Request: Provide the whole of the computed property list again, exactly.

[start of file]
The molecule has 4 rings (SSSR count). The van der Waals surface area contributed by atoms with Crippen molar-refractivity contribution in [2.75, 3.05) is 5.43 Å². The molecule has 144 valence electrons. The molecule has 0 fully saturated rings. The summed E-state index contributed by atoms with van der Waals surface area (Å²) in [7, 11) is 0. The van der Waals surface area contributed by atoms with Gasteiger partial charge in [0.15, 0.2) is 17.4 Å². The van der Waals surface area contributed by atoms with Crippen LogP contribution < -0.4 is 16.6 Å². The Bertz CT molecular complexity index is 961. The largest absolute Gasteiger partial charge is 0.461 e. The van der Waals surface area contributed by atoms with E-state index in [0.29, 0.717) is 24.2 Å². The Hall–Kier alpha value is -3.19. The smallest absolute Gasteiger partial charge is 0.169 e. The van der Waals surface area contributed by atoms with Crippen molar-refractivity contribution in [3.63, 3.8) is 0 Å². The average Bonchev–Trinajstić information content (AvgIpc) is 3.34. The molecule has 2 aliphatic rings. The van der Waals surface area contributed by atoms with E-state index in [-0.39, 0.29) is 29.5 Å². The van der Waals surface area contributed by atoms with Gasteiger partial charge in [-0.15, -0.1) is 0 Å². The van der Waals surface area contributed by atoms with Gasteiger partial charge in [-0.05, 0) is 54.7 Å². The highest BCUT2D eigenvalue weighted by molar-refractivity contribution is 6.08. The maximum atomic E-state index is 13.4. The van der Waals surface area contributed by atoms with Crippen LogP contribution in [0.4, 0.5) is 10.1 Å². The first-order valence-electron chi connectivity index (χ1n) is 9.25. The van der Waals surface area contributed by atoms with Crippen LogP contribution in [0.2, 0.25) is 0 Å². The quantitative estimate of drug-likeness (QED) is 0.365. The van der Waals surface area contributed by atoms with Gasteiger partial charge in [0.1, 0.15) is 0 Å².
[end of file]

The molecule has 4 rings (SSSR count). The van der Waals surface area contributed by atoms with Crippen molar-refractivity contribution in [2.75, 3.05) is 5.43 Å². The molecule has 144 valence electrons. The molecule has 0 fully saturated rings. The summed E-state index contributed by atoms with van der Waals surface area (Å²) in [7, 11) is 0. The van der Waals surface area contributed by atoms with Gasteiger partial charge in [0.15, 0.2) is 17.4 Å². The van der Waals surface area contributed by atoms with Crippen LogP contribution < -0.4 is 16.6 Å². The Bertz CT molecular complexity index is 961. The largest absolute Gasteiger partial charge is 0.461 e. The van der Waals surface area contributed by atoms with E-state index in [0.29, 0.717) is 24.2 Å². The Hall–Kier alpha value is -3.19. The smallest absolute Gasteiger partial charge is 0.169 e. The van der Waals surface area contributed by atoms with Crippen molar-refractivity contribution in [3.63, 3.8) is 0 Å². The average Bonchev–Trinajstić information content (AvgIpc) is 3.34. The molecule has 2 aliphatic rings. The van der Waals surface area contributed by atoms with E-state index in [-0.39, 0.29) is 29.5 Å². The van der Waals surface area contributed by atoms with Gasteiger partial charge in [-0.15, -0.1) is 0 Å². The van der Waals surface area contributed by atoms with Gasteiger partial charge in [-0.05, 0) is 54.7 Å². The highest BCUT2D eigenvalue weighted by molar-refractivity contribution is 6.08. The maximum atomic E-state index is 13.4. The van der Waals surface area contributed by atoms with Crippen LogP contribution in [0.4, 0.5) is 10.1 Å². The first-order valence-electron chi connectivity index (χ1n) is 9.25. The van der Waals surface area contributed by atoms with Crippen LogP contribution in [0.2, 0.25) is 0 Å². The quantitative estimate of drug-likeness (QED) is 0.365. The van der Waals surface area contributed by atoms with Gasteiger partial charge in [0.1, 0.15) is 0 Å².